Your employer is also liable for discrimination by your colleagues in the course of their employment, whether or not your employer knew or approved of it. Section 109 EQA 2010 states that anything done by an employee in the course of employment must be treated as also done by the employer. This is called “vicarious liability“. Section 110 expressly provides that an employee will be personally liable for acts of discrimination, harassment or victimisation carried out against other workers during the course of his or her employment. Section 109(4) says that the only defence an employer has is if they are able to prove that they took all reasonable steps to stop that particular conduct or other behaviors like it from happening. The words “in the course of employment” means things that your colleagues do whilst they are doing their job. Paragraph 10.46, of the Statutory Code of Practice says that; “The phrase ‘in the course of employment’ has a wide meaning: it includes acts in the workplace and may also extend to circumstances outside such as work-related social functions or business trips abroad. For example, an employer could be liable for an act of discrimination which took place during a social event organised by the employer, such as an after-work drinks party.”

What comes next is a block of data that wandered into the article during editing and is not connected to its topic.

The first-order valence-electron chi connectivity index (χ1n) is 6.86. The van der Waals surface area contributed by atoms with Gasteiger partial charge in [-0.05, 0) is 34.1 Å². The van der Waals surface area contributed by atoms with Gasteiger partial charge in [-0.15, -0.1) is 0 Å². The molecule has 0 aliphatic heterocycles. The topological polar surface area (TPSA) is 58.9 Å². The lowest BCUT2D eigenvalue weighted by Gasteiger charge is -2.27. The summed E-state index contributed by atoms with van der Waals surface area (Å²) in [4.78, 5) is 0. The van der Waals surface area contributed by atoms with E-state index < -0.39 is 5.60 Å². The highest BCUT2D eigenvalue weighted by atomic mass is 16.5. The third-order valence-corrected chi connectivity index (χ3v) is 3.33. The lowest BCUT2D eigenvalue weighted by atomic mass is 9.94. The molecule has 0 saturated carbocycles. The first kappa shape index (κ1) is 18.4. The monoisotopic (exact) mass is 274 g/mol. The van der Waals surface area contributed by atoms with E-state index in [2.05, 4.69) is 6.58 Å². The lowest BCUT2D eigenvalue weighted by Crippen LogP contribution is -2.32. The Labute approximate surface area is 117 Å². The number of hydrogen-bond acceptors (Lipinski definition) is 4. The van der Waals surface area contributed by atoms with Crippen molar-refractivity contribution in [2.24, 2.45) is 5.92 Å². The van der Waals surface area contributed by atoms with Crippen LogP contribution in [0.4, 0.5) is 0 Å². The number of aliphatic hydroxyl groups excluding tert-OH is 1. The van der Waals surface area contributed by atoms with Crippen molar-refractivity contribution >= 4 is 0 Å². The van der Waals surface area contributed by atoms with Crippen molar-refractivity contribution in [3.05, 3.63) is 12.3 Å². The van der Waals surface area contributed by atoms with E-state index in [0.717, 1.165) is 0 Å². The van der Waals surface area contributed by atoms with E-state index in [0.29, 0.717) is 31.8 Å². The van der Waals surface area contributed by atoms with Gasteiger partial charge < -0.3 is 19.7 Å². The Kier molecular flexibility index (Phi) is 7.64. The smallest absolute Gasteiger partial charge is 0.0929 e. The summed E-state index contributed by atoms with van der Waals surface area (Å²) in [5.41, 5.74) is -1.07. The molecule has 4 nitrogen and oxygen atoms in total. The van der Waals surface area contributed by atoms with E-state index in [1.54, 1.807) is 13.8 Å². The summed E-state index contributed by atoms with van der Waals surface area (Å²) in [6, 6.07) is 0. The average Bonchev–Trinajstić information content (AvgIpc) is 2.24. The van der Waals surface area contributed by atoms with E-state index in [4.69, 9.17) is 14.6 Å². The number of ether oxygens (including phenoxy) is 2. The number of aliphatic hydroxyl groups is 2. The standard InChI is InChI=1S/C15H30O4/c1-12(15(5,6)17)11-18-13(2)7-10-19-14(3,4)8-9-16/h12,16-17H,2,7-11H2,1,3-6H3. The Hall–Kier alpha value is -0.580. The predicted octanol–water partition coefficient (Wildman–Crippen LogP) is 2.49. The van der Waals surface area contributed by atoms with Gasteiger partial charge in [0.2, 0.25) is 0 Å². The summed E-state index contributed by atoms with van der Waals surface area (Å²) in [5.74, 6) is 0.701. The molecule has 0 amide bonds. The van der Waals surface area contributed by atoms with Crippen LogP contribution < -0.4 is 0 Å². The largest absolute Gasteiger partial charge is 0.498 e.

The Court of Appeal described the phrase in the case of Jones v Tower Boot Company Limited , and said that it should be interpreted in the broad sense in which it is employed in everyday speech. It covers prohibited conduct which happens outside work as long as there is a direct link to work for example during a work trip, or party. The application of the phrase would be a matter of fact for the Employment Tribunal to decide.